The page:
Lily Leads the Way (Hardcover)
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Lily the sailboat is small but sturdy, in a harbor full of enormous cargo ships, speedy fishing vessels, and bossy tugboats that all have somewhere to go. And something to say—mostly, “Out of my way, Lily!” But Lily has somewhere to go, too. Out on the lake, the tall ships are coming! To pass from the harbor to the lake, Lily must blow her horn and ask the lift bridge to rise—“Meee-me?”—but the big vessels’ blasts are so much louder as they crowd her out and rock her with waves. Finally, Lily slips under just before the bridge goes down, her sails fluttering with excitement as she spies the majestic barquentine, schooner, and other grand old ships heading toward the now-lowered bridge. Silently! How will the bridge know to rise? Can Lily save the day? This tale of plucky persistence, illustrated with the splash and sparkle of a summer day on the water, is sure to empower any child to take charge when the time is right. A note from the author, a Newbery Honoree, offers more facts about bridges and boats for curious readers.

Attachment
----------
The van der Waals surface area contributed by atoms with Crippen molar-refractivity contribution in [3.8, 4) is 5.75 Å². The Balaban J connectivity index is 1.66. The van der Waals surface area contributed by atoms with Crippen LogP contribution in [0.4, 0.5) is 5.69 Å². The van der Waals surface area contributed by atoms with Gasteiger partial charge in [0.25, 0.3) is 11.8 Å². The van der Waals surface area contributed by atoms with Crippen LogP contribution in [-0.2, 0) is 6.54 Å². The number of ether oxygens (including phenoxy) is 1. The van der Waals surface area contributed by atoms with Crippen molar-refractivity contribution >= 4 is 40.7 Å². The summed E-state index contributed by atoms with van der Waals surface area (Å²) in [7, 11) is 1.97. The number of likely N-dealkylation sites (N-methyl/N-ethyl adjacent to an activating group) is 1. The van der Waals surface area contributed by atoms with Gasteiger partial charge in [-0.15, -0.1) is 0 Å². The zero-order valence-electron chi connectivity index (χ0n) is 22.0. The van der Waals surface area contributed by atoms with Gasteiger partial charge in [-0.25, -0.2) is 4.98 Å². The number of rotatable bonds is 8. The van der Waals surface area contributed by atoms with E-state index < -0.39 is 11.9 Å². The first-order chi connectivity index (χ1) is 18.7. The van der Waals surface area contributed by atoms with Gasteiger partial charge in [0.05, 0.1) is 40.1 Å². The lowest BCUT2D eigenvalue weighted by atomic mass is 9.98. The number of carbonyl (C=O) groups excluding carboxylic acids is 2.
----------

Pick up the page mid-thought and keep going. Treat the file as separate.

Matt Myers is the illustrator of the Infamous Ratsos chapter book series as well as the picture books E-I-E-I-O: How Old MacDonald Got His Farm (with a Little Help from a Hen) by Judy Sierra and Pirate’s Perfect Pet by Beth Ferry. Matt Myers lives in North Carolina.
—Kirkus Reviews (starred review)
Myers’s (Hum and Swish) lusciously brush-stroked oil illustrations combine anthropomorphism (Lily’s deckhouse windows are a pair of bright, eager eyes), marine-scapes with purple-blue waters and creamy foam, and up-close action that’s tense but never scary. Whether readers are old salts or landlubbers, they’ll want to pipe this one aboard.
The painterly art, with fluid strokes and bold, contrasting colors, along with the playful text and performance-ready noises ensure storytime success, while Lily, so easily overlooked, will make a deeply relatable heroine for little ones. Readers will not only get an education in boat types but bridge types as well.
—The Bulletin of the Center for Children's Books
Young readers will delight in the illustrations and be pulling for little Lily, perhaps even giving a cheer when she comes through in the end.
Cheerful. . . This is a satisfying story about how even the smallest among us have something to offer. Matt Myers' buoyant oil illustrations of the deep blue waves of Lake Superior and rugged green hills of Duluth make us feel like we're right there.
—The Star Tribune